More information

Modules

Module information is indicative and is reviewed annually therefore may be subject to change. Applicants will be informed if there are any changes.

OT4000 -

Becoming a Professional Occupational Therapist (20 Credits)

By the end of this module, you will demonstrate awareness of the origins and development of occupational therapy (including the evolution of the profession towards the current emphasis on autonomy and empowerment of individuals, groups and communities), the contribution of Occupational Science and also the attributes, values and behaviours required as a professional and as part of registration with HCPC, including the standards expected from the RCOT Professional body. Within this learning you will also begin to develop and utilise the academic study skills which will help you in your transition into higher education and your professional development as an occupational therapist. With a focus on topics pertinent to a career as an occupational therapist, you will have the opportunity to explore professional standards, codes of conduct, principles of reflective practice and the importance of evidence informed practice. You will begin your development as a professional lifelong learner using the RCOT Career Development Framework and reviewing the expectations of Continuing Professional Development (CPD) by HCPC. Knowledge and skills that you develop in this module will be transferable to all other level 4 modules and will be the foundation to support your development as a professional and your practice as an occupational therapist.

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OT4001 -

Practice Placement 1 (20 Credits)

By the end of this module, you will have experienced Occupational Therapy practice, developing an understanding of the value of collaboration and team-working in health and care contexts and making a contribution to person-centred care. The module will help you to understand and demonstrate the professional conduct required as set out by the Professional standards for occupational therapy practice, conduct and ethics (RCOT, 2021) and HCPC Standards of Conduct, Performance and Ethics (2016).

Through supervised practice, you will explore and experience human occupation and the benefits of therapeutic activity to health and wellbeing. You will also learn about, and demonstrate at a foundation level, the values, skills and professional requirements of a student Occupational Therapist.

Experts by experience have helped to identify the following core values as the most important elements of building relationships with service users and carers: respect, trust, compassion, empathy, listening and collaboration. Through a range of learning experiences students will be supported to examine these values and to think about how they demonstrate them in their professional practice.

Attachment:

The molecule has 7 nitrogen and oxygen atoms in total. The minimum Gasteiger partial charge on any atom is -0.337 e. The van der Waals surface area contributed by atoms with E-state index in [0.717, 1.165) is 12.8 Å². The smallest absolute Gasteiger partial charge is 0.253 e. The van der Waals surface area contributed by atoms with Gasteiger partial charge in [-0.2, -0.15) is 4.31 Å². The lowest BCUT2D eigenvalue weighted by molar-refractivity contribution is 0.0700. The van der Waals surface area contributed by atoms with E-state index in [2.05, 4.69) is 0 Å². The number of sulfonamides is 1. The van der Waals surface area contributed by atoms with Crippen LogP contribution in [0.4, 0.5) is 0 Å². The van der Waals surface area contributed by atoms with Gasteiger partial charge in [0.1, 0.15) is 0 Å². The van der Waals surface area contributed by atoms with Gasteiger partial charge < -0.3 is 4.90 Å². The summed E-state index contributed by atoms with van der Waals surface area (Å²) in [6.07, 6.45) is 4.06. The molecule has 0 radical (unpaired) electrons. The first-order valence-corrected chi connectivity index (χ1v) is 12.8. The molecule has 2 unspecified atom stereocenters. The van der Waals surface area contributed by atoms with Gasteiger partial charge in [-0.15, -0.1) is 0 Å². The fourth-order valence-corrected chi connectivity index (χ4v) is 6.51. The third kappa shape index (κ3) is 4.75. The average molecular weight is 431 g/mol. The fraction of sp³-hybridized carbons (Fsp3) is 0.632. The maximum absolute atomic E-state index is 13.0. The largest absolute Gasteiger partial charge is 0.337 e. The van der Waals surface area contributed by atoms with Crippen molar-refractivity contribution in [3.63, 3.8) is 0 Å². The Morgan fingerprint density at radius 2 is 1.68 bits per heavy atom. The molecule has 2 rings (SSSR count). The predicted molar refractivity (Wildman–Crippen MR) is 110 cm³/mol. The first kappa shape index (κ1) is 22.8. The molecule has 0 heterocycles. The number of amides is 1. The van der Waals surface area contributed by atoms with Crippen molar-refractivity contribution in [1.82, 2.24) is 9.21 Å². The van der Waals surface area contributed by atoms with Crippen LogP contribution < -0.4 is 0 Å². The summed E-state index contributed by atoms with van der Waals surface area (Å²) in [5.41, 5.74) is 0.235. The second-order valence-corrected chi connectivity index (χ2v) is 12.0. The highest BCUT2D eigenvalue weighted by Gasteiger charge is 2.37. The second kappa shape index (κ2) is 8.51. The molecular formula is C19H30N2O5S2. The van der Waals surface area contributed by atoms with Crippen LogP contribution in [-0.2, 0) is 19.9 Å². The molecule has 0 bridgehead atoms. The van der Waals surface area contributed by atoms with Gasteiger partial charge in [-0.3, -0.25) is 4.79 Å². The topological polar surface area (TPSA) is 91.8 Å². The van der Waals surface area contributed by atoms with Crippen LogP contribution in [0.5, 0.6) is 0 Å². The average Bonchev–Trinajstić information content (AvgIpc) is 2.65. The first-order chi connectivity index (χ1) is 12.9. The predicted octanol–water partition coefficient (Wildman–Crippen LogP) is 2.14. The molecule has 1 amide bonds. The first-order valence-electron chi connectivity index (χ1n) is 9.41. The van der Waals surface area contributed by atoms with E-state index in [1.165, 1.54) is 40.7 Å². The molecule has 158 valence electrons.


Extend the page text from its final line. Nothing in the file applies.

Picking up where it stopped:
In semester 1, this module will include a simulated placement – an approach to practice learning which recreates elements of scenarios, environments or practice conditions to enable you to deliberately practice, develop skills and reflect on your learning. In semester 2, you will then spend time in a practice context to complete your first period of practice placement. Hours from both the simulated placement, and the Placement 1 period will contribute to the 1000 hours of supervised practice required to be eligible to register to practice on completion of the programme.

Practice placement involves working in lots of different environments, including people’s homes, hospitals, clinic environments and also working in virtual environments. A particular theme of this module is ‘being a professional in practice environments’ to raise awareness of safety of self and others within practice environments and begin to consider your own impact within the environment.

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OT4002 -

Fundamentals of Occupational Science (20 Credits)

Upon the completion of this module you will be able to demonstrate your understanding of the the relationship between occupation (everyday activities that people find meaningful and purposeful), and health and wellbeing. You will develop knowledge from occupational science to develop your understanding of how engaging in occupation impacts on the health and wellbeing of individuals. You will also learn about health promotion and community engagement from an occupational perspective. You will also explore how health and environmental factors impact on an individual’s motivation and ability to engage with everyday activities in order to develop your knowledge and understanding of the fundamental concepts of occupational science that underpins the practice of occupational therapy.

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OT4003 -

Introduction to Occupational Disruption (20 Credits)

By the end of this module, you will have a clear understanding of the term occupational disruption and the range of social and individual factors which impact on a person’s ability to engage in occupations linked to health and wellbeing. You will build on existing knowledge from occupational, physical, behavioural and social sciences to inform your understanding of a range of acute and chronic disease processes and the impact these may have on an individual’s capacity to engage in self-care, productivity and leisure pursuits. You will develop a foundation understanding of how social, cultural and political factors external to an individual may also impact on the health and wellbeing of individuals and communities and the subsequent impact on occupational engagement. Building on your understanding of human developmental theory you will explore occupational disruption and potential impact on health and wellbeing associated with each life stage.